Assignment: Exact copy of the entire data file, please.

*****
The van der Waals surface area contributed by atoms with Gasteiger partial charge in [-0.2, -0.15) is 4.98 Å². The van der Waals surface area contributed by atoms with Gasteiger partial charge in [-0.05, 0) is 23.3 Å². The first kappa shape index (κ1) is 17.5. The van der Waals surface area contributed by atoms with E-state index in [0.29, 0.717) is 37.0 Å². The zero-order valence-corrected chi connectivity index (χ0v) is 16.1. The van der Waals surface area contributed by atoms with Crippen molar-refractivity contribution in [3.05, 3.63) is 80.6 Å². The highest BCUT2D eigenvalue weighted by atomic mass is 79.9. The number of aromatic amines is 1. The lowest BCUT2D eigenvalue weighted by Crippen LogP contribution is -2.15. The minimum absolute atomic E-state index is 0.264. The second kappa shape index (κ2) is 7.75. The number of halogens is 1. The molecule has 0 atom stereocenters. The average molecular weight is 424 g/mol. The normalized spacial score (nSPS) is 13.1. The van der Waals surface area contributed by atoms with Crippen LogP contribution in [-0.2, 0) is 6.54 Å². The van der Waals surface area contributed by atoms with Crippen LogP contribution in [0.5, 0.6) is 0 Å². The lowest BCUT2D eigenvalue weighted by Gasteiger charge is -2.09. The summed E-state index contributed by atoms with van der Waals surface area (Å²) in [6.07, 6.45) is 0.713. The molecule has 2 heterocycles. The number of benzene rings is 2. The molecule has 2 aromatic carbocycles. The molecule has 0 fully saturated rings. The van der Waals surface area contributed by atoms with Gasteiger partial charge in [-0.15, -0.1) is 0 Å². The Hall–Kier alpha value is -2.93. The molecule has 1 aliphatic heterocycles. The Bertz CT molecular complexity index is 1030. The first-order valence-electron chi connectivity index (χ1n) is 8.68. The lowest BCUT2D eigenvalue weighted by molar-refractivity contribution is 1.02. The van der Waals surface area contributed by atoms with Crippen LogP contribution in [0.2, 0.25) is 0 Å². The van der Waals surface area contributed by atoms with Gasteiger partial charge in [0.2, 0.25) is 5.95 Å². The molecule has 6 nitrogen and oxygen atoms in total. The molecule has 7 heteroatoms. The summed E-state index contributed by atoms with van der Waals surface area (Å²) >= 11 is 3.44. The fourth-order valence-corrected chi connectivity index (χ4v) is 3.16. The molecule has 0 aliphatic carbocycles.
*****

The van der Waals surface area contributed by atoms with Gasteiger partial charge in [-0.2, -0.15) is 4.98 Å². The van der Waals surface area contributed by atoms with Gasteiger partial charge in [-0.05, 0) is 23.3 Å². The first kappa shape index (κ1) is 17.5. The van der Waals surface area contributed by atoms with E-state index in [0.29, 0.717) is 37.0 Å². The zero-order valence-corrected chi connectivity index (χ0v) is 16.1. The van der Waals surface area contributed by atoms with Crippen molar-refractivity contribution in [3.05, 3.63) is 80.6 Å². The highest BCUT2D eigenvalue weighted by atomic mass is 79.9. The number of aromatic amines is 1. The lowest BCUT2D eigenvalue weighted by Crippen LogP contribution is -2.15. The minimum absolute atomic E-state index is 0.264. The second kappa shape index (κ2) is 7.75. The number of halogens is 1. The molecule has 0 atom stereocenters. The average molecular weight is 424 g/mol. The normalized spacial score (nSPS) is 13.1. The van der Waals surface area contributed by atoms with Crippen LogP contribution in [-0.2, 0) is 6.54 Å². The van der Waals surface area contributed by atoms with Crippen LogP contribution in [0.5, 0.6) is 0 Å². The lowest BCUT2D eigenvalue weighted by Gasteiger charge is -2.09. The summed E-state index contributed by atoms with van der Waals surface area (Å²) in [6.07, 6.45) is 0.713. The molecule has 2 heterocycles. The number of benzene rings is 2. The molecule has 2 aromatic carbocycles. The molecule has 0 fully saturated rings. The van der Waals surface area contributed by atoms with Gasteiger partial charge in [-0.15, -0.1) is 0 Å². The Hall–Kier alpha value is -2.93. The molecule has 1 aliphatic heterocycles. The Bertz CT molecular complexity index is 1030. The first-order valence-electron chi connectivity index (χ1n) is 8.68. The lowest BCUT2D eigenvalue weighted by molar-refractivity contribution is 1.02. The van der Waals surface area contributed by atoms with Crippen LogP contribution in [0.2, 0.25) is 0 Å². The van der Waals surface area contributed by atoms with Gasteiger partial charge in [0.2, 0.25) is 5.95 Å². The molecule has 6 nitrogen and oxygen atoms in total. The molecule has 7 heteroatoms. The summed E-state index contributed by atoms with van der Waals surface area (Å²) >= 11 is 3.44. The fourth-order valence-corrected chi connectivity index (χ4v) is 3.16. The molecule has 0 aliphatic carbocycles.